I grew up in a church where Jesus’ words, “Unless you are born again, you shall not see the kingdom of God” meant “Unless you join this church you shall not go to heaven.” I felt privileged to be among the chosen few to go to heaven because even Jesus said, “Many are called but few are chosen.”
The road to hell was very wide and almost everyone was on it, enjoying the temporary pleasures of the earth. But my church taught me to keep on the straight and the narrow, because only a few lucky people like us found it.
There would be more souls lost in hell than those redeemed in heaven, I was taught.
And I believed it.
But that was before my brother, Alex passed away.
Alex was a devout Catholic. Many of us at home had turned Pentecostal, but however much we evangelized to him, he refused to convert. I was very worried about him and decided to delegate a good chunk of my prayer time to him.
The last time I saw him, we passed by a ramshackle Pentecostal church on our way to a restaurant for lunch. It was a Monday. And they were having “Lunch Hour,” their two-hour lunchtime prayers. The wooden structure had less than a dozen Pentecostals in it but the sound system was deafening.
I would have liked it if they had been playing music. Instead, the pastor, or whoever he was, was shouting incessantly into the microphone at God in a mixture of Luganda and tongues. He was telling God how good He was but by the volume and forcefulness of his voice, if you didn’t know Luganda, you would have thought he was having an argument with God and was winning it.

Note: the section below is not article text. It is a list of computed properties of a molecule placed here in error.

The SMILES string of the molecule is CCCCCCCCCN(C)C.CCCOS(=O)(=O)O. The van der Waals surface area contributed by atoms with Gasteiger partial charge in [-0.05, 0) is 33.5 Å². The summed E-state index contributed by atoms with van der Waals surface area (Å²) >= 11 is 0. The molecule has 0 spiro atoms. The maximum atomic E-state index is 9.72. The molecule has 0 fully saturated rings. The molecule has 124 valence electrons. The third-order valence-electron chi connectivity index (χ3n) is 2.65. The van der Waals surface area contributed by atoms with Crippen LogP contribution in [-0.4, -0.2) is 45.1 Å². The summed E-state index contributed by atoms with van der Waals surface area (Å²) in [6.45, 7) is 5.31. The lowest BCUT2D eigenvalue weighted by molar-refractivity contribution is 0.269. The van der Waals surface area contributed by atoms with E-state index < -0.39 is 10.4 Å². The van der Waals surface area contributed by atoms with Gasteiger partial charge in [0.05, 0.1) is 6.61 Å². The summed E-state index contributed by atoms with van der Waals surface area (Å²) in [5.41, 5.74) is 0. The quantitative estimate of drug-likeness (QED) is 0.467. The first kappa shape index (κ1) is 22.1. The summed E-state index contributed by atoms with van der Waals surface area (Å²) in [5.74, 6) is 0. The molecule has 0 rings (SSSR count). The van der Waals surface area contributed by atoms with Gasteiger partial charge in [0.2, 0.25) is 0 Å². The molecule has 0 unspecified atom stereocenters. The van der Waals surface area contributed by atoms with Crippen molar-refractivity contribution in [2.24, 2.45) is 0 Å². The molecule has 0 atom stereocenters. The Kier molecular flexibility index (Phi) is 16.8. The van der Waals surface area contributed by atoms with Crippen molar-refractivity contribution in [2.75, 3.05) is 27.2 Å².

However, though I was a committed Pentecostal Christian, this was one part of Pentecostalism I never understood. I don’t know how to shout, and so I wondered why in the world one felt the need to shout while talking to God. It’s not like God is near-deaf. Or, if one was praying for the benefit of the others in the room with him, why amplify one’s voice with a sound system that cost more than the structure under which they are meeting.
“It’s Lunch Hour. Go and join them,” Alex said, rubbing in the fact that it was totally absurd, what these guys were doing.
“Nah! I’ll pray over my food,” I said, as we entered a restaurant.
That was the last day I saw Alex.
One and a half months later, I received the news that Alex had passed away. I’ve never felt so heartbroken and disappointed. I had spent half of my life praying that Alex would cross to my Pentecostalism so he wouldn’t go to hell, and God hadn’t answered my prayers.
I didn’t go for the funeral because I was in the middle of exams at school. But as I cried, I failed to picture my brother burning in the fires of hell, just because he had refused to believe that one had to pick a certain church over another one in order to go to heaven.
Then God started ministering love and comfort to my heart. He showed me how much he loved me and hated to see me so heartbroken. That was when I got a glimpse of God’s love for the first time—the light that had been hidden from me by Pentecostal dogma.
That was when I started to lose my Pentecostalism.